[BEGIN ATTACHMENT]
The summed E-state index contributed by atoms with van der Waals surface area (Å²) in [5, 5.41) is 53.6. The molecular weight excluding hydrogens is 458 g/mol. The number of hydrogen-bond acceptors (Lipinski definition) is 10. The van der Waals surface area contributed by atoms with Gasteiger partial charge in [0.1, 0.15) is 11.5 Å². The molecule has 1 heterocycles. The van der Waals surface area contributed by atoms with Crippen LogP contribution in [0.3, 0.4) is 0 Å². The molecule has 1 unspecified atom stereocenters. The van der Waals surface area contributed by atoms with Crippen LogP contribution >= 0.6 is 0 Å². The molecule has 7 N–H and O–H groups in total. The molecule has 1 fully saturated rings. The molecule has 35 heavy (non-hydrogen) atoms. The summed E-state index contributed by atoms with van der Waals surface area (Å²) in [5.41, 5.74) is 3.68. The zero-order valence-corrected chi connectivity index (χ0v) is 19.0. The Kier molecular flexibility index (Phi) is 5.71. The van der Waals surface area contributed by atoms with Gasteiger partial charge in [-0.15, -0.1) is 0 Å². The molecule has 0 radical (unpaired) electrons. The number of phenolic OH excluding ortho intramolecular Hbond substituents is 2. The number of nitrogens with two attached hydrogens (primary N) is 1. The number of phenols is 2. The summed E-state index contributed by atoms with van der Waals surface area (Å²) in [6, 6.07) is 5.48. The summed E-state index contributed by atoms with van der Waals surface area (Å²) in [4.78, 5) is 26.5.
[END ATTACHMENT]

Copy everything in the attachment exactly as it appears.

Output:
The summed E-state index contributed by atoms with van der Waals surface area (Å²) in [5, 5.41) is 53.6. The molecular weight excluding hydrogens is 458 g/mol. The number of hydrogen-bond acceptors (Lipinski definition) is 10. The van der Waals surface area contributed by atoms with Gasteiger partial charge in [0.1, 0.15) is 11.5 Å². The molecule has 1 heterocycles. The van der Waals surface area contributed by atoms with Crippen LogP contribution in [0.3, 0.4) is 0 Å². The molecule has 1 unspecified atom stereocenters. The van der Waals surface area contributed by atoms with Crippen LogP contribution >= 0.6 is 0 Å². The molecule has 7 N–H and O–H groups in total. The molecule has 1 fully saturated rings. The molecule has 35 heavy (non-hydrogen) atoms. The summed E-state index contributed by atoms with van der Waals surface area (Å²) in [5.41, 5.74) is 3.68. The zero-order valence-corrected chi connectivity index (χ0v) is 19.0. The Kier molecular flexibility index (Phi) is 5.71. The van der Waals surface area contributed by atoms with Gasteiger partial charge in [-0.15, -0.1) is 0 Å². The molecule has 0 radical (unpaired) electrons. The number of phenolic OH excluding ortho intramolecular Hbond substituents is 2. The number of nitrogens with two attached hydrogens (primary N) is 1. The number of phenols is 2. The summed E-state index contributed by atoms with van der Waals surface area (Å²) in [6, 6.07) is 5.48. The summed E-state index contributed by atoms with van der Waals surface area (Å²) in [4.78, 5) is 26.5.